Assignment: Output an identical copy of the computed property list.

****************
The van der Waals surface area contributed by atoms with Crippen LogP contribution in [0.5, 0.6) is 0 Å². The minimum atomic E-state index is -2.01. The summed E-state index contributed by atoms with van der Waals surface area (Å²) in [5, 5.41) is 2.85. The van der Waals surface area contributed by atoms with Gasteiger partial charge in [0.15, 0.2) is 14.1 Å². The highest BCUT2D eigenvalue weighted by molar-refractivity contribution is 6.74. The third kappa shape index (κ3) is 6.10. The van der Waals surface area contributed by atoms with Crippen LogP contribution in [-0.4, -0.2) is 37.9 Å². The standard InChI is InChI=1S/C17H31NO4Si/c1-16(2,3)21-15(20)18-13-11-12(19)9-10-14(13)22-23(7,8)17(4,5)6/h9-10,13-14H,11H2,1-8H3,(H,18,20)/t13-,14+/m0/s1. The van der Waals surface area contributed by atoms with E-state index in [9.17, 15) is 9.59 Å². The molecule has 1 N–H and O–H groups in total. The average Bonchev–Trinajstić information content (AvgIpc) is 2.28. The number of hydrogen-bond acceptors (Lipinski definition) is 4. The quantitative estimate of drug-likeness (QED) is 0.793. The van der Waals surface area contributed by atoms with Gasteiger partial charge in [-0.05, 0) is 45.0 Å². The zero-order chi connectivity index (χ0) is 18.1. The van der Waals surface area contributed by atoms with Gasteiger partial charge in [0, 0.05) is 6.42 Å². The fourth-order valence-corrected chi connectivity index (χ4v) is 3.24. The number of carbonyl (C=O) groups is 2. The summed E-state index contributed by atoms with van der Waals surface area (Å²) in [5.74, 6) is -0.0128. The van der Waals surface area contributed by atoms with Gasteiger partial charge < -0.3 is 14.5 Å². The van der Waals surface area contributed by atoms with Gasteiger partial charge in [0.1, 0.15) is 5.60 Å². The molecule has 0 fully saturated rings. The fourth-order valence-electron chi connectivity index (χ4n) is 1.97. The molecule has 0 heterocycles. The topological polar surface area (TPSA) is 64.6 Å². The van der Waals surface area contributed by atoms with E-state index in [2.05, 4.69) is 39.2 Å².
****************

The van der Waals surface area contributed by atoms with Crippen LogP contribution in [0.5, 0.6) is 0 Å². The minimum atomic E-state index is -2.01. The summed E-state index contributed by atoms with van der Waals surface area (Å²) in [5, 5.41) is 2.85. The van der Waals surface area contributed by atoms with Gasteiger partial charge in [0.15, 0.2) is 14.1 Å². The highest BCUT2D eigenvalue weighted by molar-refractivity contribution is 6.74. The third kappa shape index (κ3) is 6.10. The van der Waals surface area contributed by atoms with Crippen LogP contribution in [-0.4, -0.2) is 37.9 Å². The standard InChI is InChI=1S/C17H31NO4Si/c1-16(2,3)21-15(20)18-13-11-12(19)9-10-14(13)22-23(7,8)17(4,5)6/h9-10,13-14H,11H2,1-8H3,(H,18,20)/t13-,14+/m0/s1. The van der Waals surface area contributed by atoms with E-state index in [9.17, 15) is 9.59 Å². The molecule has 1 N–H and O–H groups in total. The average Bonchev–Trinajstić information content (AvgIpc) is 2.28. The number of hydrogen-bond acceptors (Lipinski definition) is 4. The quantitative estimate of drug-likeness (QED) is 0.793. The van der Waals surface area contributed by atoms with Gasteiger partial charge in [-0.05, 0) is 45.0 Å². The zero-order chi connectivity index (χ0) is 18.1. The van der Waals surface area contributed by atoms with Gasteiger partial charge in [0, 0.05) is 6.42 Å². The fourth-order valence-corrected chi connectivity index (χ4v) is 3.24. The number of carbonyl (C=O) groups is 2. The summed E-state index contributed by atoms with van der Waals surface area (Å²) in [5.74, 6) is -0.0128. The van der Waals surface area contributed by atoms with Gasteiger partial charge < -0.3 is 14.5 Å². The van der Waals surface area contributed by atoms with Gasteiger partial charge in [0.1, 0.15) is 5.60 Å². The molecule has 0 fully saturated rings. The fourth-order valence-electron chi connectivity index (χ4n) is 1.97. The molecule has 0 heterocycles. The topological polar surface area (TPSA) is 64.6 Å². The van der Waals surface area contributed by atoms with E-state index in [2.05, 4.69) is 39.2 Å².